ChipNYNYChip Robinson (Backsliders) — He sat at the piano and covered “New York, New York,” reading lyrics he’d scribbled out by hand. Fascinating, weird and pretty great, made even moreso because he was wearing a Wu-Tang Clan T-shirt. I snagged the hand-written lyrics for my archive.

Debonzo Brothers — Jeff and Keef with another long-lost favorite, “Hey There, Mrs. Lovely” (yay!), plus Heartbreaker‘s “In My Time of Need.”

Be The Moon — And in the closing slot, this trio from Burlington offered up the resurrected Whiskeytown song “Am I Unstable.” It was fantastic, featuring box drum and an arrangement that Peter Blackstock’s memory placed in the ballpark of the original (which Whiskeytown only played live once, nearly 13 years ago).

All told, the event raised $579 for the Future of Music Coalition. I could not be happier, and prouder of everyone involved. Thanks to all the musicians, and especially to Deep South impressario Dave Rose for making it happen.

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Another Ryan Adams tribute, this one across the pond

UKRyanTributeWell, it seems that our “Losering”-inspired May 9 Raleigh show is not the only Ryan Adams tribute event in the works. There’s also a Ryan Adams All Day Tribute Event happening Sunday (April 28) at a pub called The Musician in Leicester in the U.K. Looks like it’s going to be a lot of fun, and I quite like their poster featuring the photo from Ryan’s 2002 Gap ad (even if I still like Dave Rose’s Raleigh show poster better). If anybody in the East Midlands vicinity of England is reading this, please do go to Sunday’s show and report back.

In other news, we have a charity designated for door proceeds from the Raleigh show, which happens two weeks from today at Deep South in Raleigh. The money will go to the Future of Music Coalition, a non-profit advocacy group for musicians. Advance tickets are available here; and Deep South is anticipating a sellout, so please get your tickets early!

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Save that date — May 9 for “Losering: The Songs of Ryan Adams”

LoseringShowSo things are coming along quite nicely for “Losering: The Songs of Ryan Adams,” the tribute show happening May 9 at Deep South The Bar in downtown Raleigh. Dave Rose (impressario of Deep South Entertainment and also author of the music-business book “My Cousin Rick”) and John Booker have been busy putting it together and booking acts. And Dave also designed a great-looking poster for it, which you can see here on the right.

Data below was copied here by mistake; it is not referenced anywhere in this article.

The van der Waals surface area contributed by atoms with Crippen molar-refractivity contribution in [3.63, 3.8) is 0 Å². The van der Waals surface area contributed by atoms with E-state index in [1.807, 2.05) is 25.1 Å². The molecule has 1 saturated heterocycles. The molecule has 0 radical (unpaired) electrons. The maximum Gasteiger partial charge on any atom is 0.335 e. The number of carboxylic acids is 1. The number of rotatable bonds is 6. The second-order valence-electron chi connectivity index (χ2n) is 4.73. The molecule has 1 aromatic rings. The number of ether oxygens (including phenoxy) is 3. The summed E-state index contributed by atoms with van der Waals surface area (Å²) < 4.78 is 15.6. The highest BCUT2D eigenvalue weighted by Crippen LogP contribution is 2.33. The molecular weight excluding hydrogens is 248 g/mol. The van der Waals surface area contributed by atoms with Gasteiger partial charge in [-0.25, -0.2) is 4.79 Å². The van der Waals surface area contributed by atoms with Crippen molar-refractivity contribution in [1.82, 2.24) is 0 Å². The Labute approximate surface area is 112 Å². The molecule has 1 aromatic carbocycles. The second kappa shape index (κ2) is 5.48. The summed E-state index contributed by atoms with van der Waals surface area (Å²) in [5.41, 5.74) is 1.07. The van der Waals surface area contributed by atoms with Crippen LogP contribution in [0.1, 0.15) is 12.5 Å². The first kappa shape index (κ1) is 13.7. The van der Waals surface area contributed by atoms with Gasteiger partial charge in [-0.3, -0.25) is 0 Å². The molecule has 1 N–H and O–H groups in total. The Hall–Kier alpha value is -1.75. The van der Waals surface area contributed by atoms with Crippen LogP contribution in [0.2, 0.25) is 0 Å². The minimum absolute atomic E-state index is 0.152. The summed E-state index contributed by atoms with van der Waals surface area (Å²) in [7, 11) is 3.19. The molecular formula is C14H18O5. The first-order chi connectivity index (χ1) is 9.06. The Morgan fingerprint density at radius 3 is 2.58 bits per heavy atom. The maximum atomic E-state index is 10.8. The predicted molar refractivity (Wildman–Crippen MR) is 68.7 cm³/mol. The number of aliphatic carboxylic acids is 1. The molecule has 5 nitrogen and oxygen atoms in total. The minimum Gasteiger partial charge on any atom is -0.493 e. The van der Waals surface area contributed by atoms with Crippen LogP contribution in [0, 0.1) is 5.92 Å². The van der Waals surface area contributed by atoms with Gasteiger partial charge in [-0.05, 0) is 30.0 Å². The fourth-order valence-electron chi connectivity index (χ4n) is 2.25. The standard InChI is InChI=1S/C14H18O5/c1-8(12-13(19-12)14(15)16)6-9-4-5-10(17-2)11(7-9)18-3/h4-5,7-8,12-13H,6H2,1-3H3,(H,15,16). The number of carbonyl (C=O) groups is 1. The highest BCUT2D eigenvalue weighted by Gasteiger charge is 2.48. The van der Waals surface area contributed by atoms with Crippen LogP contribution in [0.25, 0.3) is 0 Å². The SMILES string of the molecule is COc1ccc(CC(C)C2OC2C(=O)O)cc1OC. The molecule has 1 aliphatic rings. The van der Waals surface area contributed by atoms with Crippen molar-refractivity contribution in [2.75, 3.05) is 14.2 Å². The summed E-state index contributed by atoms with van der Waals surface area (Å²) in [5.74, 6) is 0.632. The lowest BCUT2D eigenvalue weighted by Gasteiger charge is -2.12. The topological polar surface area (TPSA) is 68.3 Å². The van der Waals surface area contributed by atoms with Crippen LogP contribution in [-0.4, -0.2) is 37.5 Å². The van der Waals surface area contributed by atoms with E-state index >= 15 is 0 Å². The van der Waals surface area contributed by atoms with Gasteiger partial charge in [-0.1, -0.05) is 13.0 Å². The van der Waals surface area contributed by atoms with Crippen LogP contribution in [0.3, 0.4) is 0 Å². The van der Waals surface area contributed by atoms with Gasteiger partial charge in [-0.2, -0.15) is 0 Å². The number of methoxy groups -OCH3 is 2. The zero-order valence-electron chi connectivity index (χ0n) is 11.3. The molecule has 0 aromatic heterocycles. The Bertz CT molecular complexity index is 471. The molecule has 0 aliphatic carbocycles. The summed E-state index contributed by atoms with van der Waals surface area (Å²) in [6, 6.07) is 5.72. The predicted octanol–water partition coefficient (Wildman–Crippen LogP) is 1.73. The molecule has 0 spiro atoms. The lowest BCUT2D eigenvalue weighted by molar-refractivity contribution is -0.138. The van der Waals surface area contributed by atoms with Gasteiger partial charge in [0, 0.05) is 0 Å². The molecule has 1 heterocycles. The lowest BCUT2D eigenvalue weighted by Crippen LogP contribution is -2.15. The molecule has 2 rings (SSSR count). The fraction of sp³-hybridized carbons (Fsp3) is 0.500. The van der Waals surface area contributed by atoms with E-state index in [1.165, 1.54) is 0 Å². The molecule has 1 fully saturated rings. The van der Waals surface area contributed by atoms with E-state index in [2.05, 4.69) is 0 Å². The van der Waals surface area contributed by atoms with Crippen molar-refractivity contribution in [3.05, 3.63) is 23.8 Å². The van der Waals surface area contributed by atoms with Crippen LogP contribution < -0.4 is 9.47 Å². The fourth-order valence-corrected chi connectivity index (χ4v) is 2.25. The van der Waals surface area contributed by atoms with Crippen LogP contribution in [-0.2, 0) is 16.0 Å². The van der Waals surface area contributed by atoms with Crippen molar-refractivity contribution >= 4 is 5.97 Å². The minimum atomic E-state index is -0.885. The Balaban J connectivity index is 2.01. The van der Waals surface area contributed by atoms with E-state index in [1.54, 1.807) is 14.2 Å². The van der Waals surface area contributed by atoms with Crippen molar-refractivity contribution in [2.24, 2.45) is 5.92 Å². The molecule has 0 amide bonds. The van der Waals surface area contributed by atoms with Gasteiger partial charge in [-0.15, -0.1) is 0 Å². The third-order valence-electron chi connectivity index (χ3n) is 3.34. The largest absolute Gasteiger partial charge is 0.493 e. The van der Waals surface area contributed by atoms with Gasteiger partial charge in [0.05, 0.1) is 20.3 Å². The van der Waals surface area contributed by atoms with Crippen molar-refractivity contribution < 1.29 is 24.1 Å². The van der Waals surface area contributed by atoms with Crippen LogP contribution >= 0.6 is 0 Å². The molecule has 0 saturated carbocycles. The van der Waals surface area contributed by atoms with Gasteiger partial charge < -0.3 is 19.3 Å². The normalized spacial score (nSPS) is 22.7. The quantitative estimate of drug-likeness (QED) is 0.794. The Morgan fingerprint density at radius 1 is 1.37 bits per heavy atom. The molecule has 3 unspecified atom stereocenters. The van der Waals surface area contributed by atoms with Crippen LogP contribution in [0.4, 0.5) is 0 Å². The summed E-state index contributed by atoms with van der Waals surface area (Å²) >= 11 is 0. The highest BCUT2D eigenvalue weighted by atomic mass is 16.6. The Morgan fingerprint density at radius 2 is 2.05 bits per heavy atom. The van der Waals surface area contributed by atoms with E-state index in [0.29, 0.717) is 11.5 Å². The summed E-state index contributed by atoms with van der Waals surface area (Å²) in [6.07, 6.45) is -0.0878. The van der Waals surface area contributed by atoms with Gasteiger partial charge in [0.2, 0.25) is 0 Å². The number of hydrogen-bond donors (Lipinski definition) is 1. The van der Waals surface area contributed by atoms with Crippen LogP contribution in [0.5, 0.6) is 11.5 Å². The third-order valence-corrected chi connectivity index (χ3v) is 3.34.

Checking the lineup for new additions, I’m quite happy to see a couple of names on there: my best pal Scott Huler’s band the Equivocators (who also played the after-party for the first reading I did last fall); and also Chip Robinson from Whiskeytown’s peers the Backsliders, which gives this shindig some very cool back-in-the-day cred circa the mid-1990s.

I do hope you’ll come on out if you can, because I’m very excited.

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Dave Rose’s Cousin Rick is probably a Ryan Adams fan, too

MyCousinRickRaleigh music impressario Dave Rose has never worked with Ryan Adams, but he did have an interesting indirect brush with Whiskeytown greatness way back in 1995. Rose was recording that summer with his band 9811 at the Funny Farm in Apex — the same studio where Whiskeytown was making Faithless Street (Chapter five in “Losering”). And as Rose recounts in his book “Everything I Know About The Music Business I Learned From My Cousin Rick,” studio owner/engineer Greg Woods would start most 9811 sessions by making Rose listen to what he’d been working on with Whiskeytown the night before. Eventually, Rose figured something out:

I should have realized exactly what was going on here. Greg wasn’t playing my songs for Ryan Adams when he came in to record. No. Greg was playing Ryan’s songs for me…Knowing now what I didn’t know then, I should have realized: Okay, Ryan Adams = Brilliant. Dave Rose = Eh, not so much.

Still, Rose has done well for himself over the years, managing acts including Allison Moorer (who wrote the Foreword for “Cousin Rick”), Bruce Hornsby and Little Feat through his Raleigh-based company Deep South Entertainment. His book is a solid music-business primer that repeatedly makes the point that the music must come first and if it’s good enough, the business part will take care of itself. That’s a lesson I wish more musicians would heed. You’ll find plenty more about Rose’s book in a Q&A interview in Friday’s paper, which is linked from here.